A survey of 2,000 representative U.S. consumers by international investment bank and brokerage firm UBS Securities purports to reveal why National Football League TV ratings continue to trend downward.
Once considered America’s most popular spectator sport and essentially an ATM machine for owners, players, television networks, and others in the commerce stream, NFL regular season ratings were down 10 percent, fell 13 percent on Wild Card weekend, followed by a 16-percent audience erosion for the divisional round, and 8 percent for the conference championship games in the 2017-2018 campaign.
Moreover, a Wall Street Journal/NBC News poll of 900 adults compiled in mid-January suggests that the league is apparently losing ground with its key cohort, males in the 18-49 demographic, the Wall Street Journal reported.
The action-packed Super Bowl 52 matchup, in which the Philadelphia Eagles upset the New England Patriots by a score of 41-33, nonetheless turned out to be the lowest-rated NFL world championship game since 2009, with a 7 percent year-over-year drop in the audience. It also failed to break the 111 million viewer mark for the first time in five years. That said, ratings also indicate that it was the 10th most popular live broadcast in television history, with about 103 million watching on what has become an unofficial American national holiday.
Over this football season and the one prior, various reasons have been offered for the disappearing NFL fan in terms of TV watching. These include oversaturation of games being telecast, non-competitive games, referees blowing calls that are game-changers and inconsistent application of the rules, poor quality of play (especially in the quarterback position), player injuries, cord-cutting consumers gravitating toward other forms of streaming entertainment instead of traditional TV, and some players refusing to stand for the national anthem. It also seems that the AFC is otherwise so weak, and Tom Brady and co. are so strong, that the Patriots have a glide path to the post-season every year.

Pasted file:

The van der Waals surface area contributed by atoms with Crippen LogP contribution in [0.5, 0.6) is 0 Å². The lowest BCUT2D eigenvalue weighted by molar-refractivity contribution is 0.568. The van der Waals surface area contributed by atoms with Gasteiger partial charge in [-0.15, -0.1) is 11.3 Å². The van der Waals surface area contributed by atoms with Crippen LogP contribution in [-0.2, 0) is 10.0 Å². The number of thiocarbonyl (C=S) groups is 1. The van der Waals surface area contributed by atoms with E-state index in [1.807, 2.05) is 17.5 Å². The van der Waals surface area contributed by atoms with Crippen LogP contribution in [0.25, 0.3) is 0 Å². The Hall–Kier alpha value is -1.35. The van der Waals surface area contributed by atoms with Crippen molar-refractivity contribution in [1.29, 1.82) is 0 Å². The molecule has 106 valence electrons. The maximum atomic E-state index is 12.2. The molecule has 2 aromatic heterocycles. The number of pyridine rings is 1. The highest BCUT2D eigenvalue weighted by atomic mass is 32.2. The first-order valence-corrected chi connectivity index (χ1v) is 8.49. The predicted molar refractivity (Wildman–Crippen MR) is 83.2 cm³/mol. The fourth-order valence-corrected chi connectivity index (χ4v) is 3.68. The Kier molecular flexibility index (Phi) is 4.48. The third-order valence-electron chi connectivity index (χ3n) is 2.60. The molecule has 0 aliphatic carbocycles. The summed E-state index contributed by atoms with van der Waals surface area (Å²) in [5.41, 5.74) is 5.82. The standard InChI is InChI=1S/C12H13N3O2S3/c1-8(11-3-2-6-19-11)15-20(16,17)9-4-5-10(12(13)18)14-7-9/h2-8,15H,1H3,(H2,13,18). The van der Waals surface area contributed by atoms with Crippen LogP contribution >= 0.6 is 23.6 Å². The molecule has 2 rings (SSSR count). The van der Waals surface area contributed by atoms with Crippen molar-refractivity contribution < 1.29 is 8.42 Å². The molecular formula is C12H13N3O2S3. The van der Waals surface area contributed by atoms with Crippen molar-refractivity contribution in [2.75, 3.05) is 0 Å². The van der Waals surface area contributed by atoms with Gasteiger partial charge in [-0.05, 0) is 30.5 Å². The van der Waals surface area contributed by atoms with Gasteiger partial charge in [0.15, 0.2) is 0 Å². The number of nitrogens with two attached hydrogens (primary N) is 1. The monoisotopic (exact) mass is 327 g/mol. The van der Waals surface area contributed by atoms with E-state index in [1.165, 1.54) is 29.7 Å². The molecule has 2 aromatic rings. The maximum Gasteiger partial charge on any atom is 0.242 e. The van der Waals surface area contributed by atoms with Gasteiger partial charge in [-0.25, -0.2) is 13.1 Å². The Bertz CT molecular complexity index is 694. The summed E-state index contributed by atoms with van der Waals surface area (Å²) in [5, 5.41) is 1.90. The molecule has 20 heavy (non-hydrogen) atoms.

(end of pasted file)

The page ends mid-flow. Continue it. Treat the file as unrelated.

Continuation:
The UBS survey from what it calls its “Evidence Lab” indicates that 50 percent of the respondents who watched less NFL football in 2017 gave disapproval of the national anthem protests as their reason, a 30-percent jump from last year, and constituting the largest increase for any explanation. In second place, about 30 percent of the fans stated that they were simply less interested in pro football, followed by 23 percent who said they were turned off by players’ off-the-field behavior, the Washington Times reported.
UBS survey asked people who watched less NFL this season why they watched less. top answer: "Don't approve of the national anthem protests." 50% of people chose it.
— Daniel Roberts (@readDanwrite) February 6, 2018
Former San Francisco 49ers and now out-of-work quarterback Colin Kaepernick was the first NFL player to take a knee during “The Star-Spangled Banner” as a form of political activism to protest against police misconduct. It sparked similar protests throughout the league, although apparently no player kneeled during the entirety of the NFL playoffs.
While the NFL generally and many sports analysts and industry observers have downplayed the impact of dissatisfaction with the national anthem protests, anecdotal evidence on social media and elsewhere, as well previous opinion polls, also suggests at least a portion of the NFL fan base has become alienated from the league and will no longer watch the games or even show up to the stadiums in person.
In the survey findings distributed to its investors, but apparently not released publicly, UBS offered this conclusion, Broadcasting & Cable reported, that should give the NFL some pause.
“It is unclear what the long term impact of the Anthem protests will be on NFL viewership. It could be argued that this is a temporary headwind for the NFL, however the protests have already impacted two consecutive seasons. Additionally there is no guarantee that viewers who stop watching NFL games because of the protests would return if protests were to stop.”
UBS added that pursuant to Nielsen data, 2017 NFL ratings shrunk about eight percent in large metropolitan areas and up to approximately 16 percent outside of major TV markets.